Airworthy AutoGas prepares for takeoff

Mark Ellery doesn’t understand why aircraft owners “want to purchase fuel at a higher cost” than what he pays for the autogas that fuels his Citabria.

“What I don’t understand is, given the imminent demise of 100LL, and given that autogas is suitable for use, and has been approved for use for over 30 years now, why on earth is all of the focus on identifying and certifying one fuel, 100UL, which, at the end of the day, really only serves 20% of the GA fleet? That sounds like the tail wagging the dog to me.”

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Eastern Fuels selects NATA for training

Eastern Aviation Fuels, the exclusive marketer of Shell branded aviation fuels in the United States, has chosen to partner with the National Air Transportation Association’s NATA Safety 1st to provide training to its branded FBOs.

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Piper fueled by autogas completes cross-country roundtrip

VERO BEACH, Fla. — Piper Aircraft recently flew a Piper Archer powered by 93 octane unleaded automobile gas 2,100 nautical miles roundtrip from Vero Beach, Florida, to Oshkosh, Wis., and back. The Piper Archer was on exhibit at Piper’s EAA AirVenture static aircraft display.

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Aviation fuel sales tax replaced in Indiana

Pilots touching down recently to refuel in Indiana have seen a major change in fuel prices. The aviation fuel sales tax of 60 cents per gallon has been replaced by an aviation fuel excise tax of 10 cents per gallon.

The Indiana General Assembly passed a law that established the new fuel excise tax, which went into effect July 1. As a result, pilots fueling at any of Indiana’s 100 public-use airports can expect to save a 50 cents per gallon as compared to before July 1, according to officials with the Indiana Department of Revenue.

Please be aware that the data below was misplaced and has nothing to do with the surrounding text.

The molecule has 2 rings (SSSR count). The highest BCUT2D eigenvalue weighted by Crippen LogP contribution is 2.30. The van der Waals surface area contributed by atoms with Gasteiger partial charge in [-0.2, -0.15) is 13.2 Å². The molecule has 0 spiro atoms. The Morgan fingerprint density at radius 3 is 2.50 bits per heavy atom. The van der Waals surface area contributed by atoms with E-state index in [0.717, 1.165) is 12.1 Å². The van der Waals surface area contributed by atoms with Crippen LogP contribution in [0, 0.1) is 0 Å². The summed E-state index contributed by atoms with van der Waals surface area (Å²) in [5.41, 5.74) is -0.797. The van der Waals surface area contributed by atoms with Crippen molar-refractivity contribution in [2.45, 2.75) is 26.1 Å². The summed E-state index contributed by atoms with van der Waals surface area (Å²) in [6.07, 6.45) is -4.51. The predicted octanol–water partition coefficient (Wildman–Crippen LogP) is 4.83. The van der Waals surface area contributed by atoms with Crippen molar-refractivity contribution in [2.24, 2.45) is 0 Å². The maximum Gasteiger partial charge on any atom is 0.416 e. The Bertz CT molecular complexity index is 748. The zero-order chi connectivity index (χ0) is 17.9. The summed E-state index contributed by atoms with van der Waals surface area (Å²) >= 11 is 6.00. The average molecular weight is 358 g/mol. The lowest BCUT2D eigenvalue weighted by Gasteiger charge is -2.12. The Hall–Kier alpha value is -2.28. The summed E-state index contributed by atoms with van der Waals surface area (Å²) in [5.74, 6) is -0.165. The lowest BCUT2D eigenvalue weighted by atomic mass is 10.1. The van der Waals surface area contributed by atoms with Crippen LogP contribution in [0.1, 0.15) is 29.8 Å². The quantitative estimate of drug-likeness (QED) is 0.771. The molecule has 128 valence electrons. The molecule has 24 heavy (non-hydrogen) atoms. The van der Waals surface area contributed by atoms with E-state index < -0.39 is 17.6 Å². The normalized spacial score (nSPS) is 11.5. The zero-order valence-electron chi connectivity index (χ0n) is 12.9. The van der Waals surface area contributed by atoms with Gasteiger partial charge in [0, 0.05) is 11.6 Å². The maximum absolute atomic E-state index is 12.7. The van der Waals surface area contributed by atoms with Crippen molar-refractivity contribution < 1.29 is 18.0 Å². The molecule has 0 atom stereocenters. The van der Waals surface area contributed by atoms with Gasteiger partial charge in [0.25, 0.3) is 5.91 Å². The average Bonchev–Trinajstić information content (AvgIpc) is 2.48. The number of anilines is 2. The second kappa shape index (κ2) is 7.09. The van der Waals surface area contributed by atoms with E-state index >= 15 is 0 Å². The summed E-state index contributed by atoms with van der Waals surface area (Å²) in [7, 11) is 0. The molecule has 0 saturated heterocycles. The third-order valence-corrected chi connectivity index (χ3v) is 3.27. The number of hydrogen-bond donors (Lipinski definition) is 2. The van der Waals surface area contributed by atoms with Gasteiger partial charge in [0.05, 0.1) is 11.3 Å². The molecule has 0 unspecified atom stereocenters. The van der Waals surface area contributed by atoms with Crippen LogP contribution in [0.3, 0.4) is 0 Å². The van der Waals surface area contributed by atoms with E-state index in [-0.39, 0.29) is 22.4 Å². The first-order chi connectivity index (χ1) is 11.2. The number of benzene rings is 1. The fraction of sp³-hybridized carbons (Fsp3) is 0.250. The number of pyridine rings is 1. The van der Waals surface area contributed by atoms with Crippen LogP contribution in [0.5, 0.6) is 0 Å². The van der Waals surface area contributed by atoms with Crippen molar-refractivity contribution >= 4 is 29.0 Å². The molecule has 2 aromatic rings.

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Georgetown adds mogas

Aviation Fuel Club member Charles McKinney sent us the news this week that the Brown County Airport (KGEO) in Georgetown, Ohio, now has 91 AKI mogas for sale.

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Oil and gas boom great news for airports

As reported last year in this blog, the expansion of oil and gas exploration in the U.S. and Canada in recent years is having a noticeable impact on the activity at general aviation airports located in or near the fields.

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Why gas prices aren’t dropping

Your bloggers have frequently reported that our country is now the largest producer of natural gas. We’re a net exporter of refined gasoline and it’s estimated that we will be the world’s largest producer of crude oil by 2020.  As a result of the ongoing economic malaise and the continued improvement of gas mileage (primarily a consequence of high fuel prices, not government fiat), fuel consumption has dropped dramatically over the past decade. Economics 101 tells us that as production increases, and consumption drops, surpluses are created, driving prices down. This is true, however, only in a free market free of government meddling.

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Arlington adds mogas

Pilots in the Pacific Northwest are enjoying lower-cost fuel and reduced lead problems ever since Arlington Flight Services at the Arlington Municipal Airport (AWO) added aviation-grade, 92 AKI mogas earlier this month. As many know, this airport hosts the annual Arlington Fly-In each July, one of the largest sport aviation events in the country. The availability of mogas at next year’s event is sure to encourage more to attend.

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Purdue jet to fly to Oshkosh on biofuel

OSHKOSH — Pilots from Purdue University will fly the university’s Embraer Phenom 100 jet to AirVenture on Friday, Aug. 2, powered in part by a biofuel. One of the jet’s twin Pratt & Whitney engines will be filled with conventional jet aviation fuel, while the other will contain a biofuel blend prepared by the U.S. Air Force.

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DIY fuel trailers

GAfuels blogger Dean Billing is nearing completion of his RANS S-7S, which will be powered by a mogas-burning Jabiru engine. With the fuel not being available at his airport in central Oregon, he decided to construct a fuel trailer to haul it from his supplier to his hangar.

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